There are a great many things that can wreck a defense. A great quarterback. A fast wide receiver. A dominating running back.
Likewise, there are a great many things that can stop momentum in its tracks. Injuries. Bad luck. Superior opponents.
Two weeks into the season, and the greatest threat the Bucs defense has faced has come from within. Tanard Jackson has tested positive. Again. He has let down his teammates. Again. He has betrayed his fans. Again.
For the third time in his career, Jackson has been caught with drugs in his urine and rocks in his head. He has taken his bad habits and twisted them around his bad judgment, and he has taken his self-destructive nature and pointed it at his own huddle. Jackson will be gone for a year, but his teammates also have to pay part of the price.
Dammit, Tanard, what were you thinking?
Better question: Why weren't you thinking?
Today, you cannot help but be disappointed, exasperated and angry at Jackson. He is paid to make the Bucs defense better, and he has made it worse by his departure. He is paid to increase the odds of winning, not to lessen them.
For now, we do not know exactly what it is that Jackson took, and we do not know exactly where he relapsed, and we do not know exactly when he tested positive. The speculation is that it was marijuana, but the NFL doesn't release those kinds of details.
Really, it doesn't matter. The Bucs have lost one of the key pieces to their defense because he cannot control himself. The team is a degree less imposing today because a starting safety, at the very least, seems to think he's on the Willie Nelson tour bus. Swell.
If any player should have known better, it is Jackson. This was not Jackson's first dirty test result, remember? He has been here before.
It was a barely more than a year ago that Jackson was suspended for the first four games of the Bucs 2009 season. After he came back, four losses later, Jackson talked about how disappointed he was in himself, about how he wanted to apologize to the fans, how he swore he was going to address his "off-the-field issues."
Evidently, Jackson didn't mean a word of it.
So what happens now?
Besides a choice between Sabby Piscitelli and Cody Grimm, that is. Should the Bucs immediately wash their hands of Jackson? Should they roll their eyes and hope for the best with a talented 25-year-old?
No one would blame the Bucs for releasing Jackson immediately. After all, they have talked repeatedly about trying to make this team one the community will fall in love with again. My guess, however, is they will keep him. He's a talented guy, and almost everyone seems to like him. Besides, they have a year before they have to do anything at all.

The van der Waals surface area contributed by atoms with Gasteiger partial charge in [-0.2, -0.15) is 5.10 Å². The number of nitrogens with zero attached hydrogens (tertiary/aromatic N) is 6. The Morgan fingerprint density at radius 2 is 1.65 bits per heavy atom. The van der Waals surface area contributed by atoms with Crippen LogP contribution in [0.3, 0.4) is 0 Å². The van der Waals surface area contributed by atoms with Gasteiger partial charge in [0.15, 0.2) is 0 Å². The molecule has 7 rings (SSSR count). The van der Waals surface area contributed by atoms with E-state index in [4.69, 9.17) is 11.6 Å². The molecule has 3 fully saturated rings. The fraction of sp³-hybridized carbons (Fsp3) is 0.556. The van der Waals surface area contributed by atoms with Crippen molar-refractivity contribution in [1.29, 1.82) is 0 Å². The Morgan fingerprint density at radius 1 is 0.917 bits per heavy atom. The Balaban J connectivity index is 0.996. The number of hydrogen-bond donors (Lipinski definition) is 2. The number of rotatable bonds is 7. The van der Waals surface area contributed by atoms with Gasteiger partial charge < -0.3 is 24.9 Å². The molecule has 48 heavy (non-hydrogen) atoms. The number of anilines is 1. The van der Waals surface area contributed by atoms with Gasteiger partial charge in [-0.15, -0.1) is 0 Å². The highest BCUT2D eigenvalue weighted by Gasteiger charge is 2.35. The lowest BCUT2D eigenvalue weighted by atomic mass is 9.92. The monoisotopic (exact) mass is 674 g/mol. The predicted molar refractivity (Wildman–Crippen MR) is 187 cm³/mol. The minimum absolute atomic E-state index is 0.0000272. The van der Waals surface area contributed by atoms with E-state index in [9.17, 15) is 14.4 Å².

In the meantime, you would hope they would spend the first three months of the year-long suspension yelling very loudly into Jackson's face. This is stupid, and if he doesn't control himself, he might see his career float away in a cloud of smoke.
After that, maybe the Bucs can get him into counseling. And in the meantime, maybe they ought to spend a high draft pick on a safety.
Fans being fans, they will forgive a lot from the players they admire. A missed tackle. A blown coverage. A bad game. But this is more difficult. This is a player who keeps making the same mistakes.
Here's what I want to know: At the very instance Jackson gave into temptation, what was going on in his head? Did he think he wouldn't get caught? Did he care? After two positives, did he think he was too slick for a third? Did he think, even for an instance, about his team or his locker room or the season at hand?
Look, I'm not trying to be a moralist here. A lot of rock stars, a lot of actors, even a few presidents, have smoked marijuana. There are times I've felt the only two guys in the world who hadn't smoked pot are you and me, and I'm not so sure about you.
But an NFL safety makes his living with his judgment. Is this a run? Is this a play-action? Where is the ball going?
For Jackson, it is the lack of judgment, and of control, that is the troubling issue here. At the very least, Jackson had to realize he was taking an unacceptable risk to use drugs again. At the very least, his priorities were out of order. He traded in the rest of the year for a buzz.
And now, he is gone for a year.
With any luck, you will not miss him at all.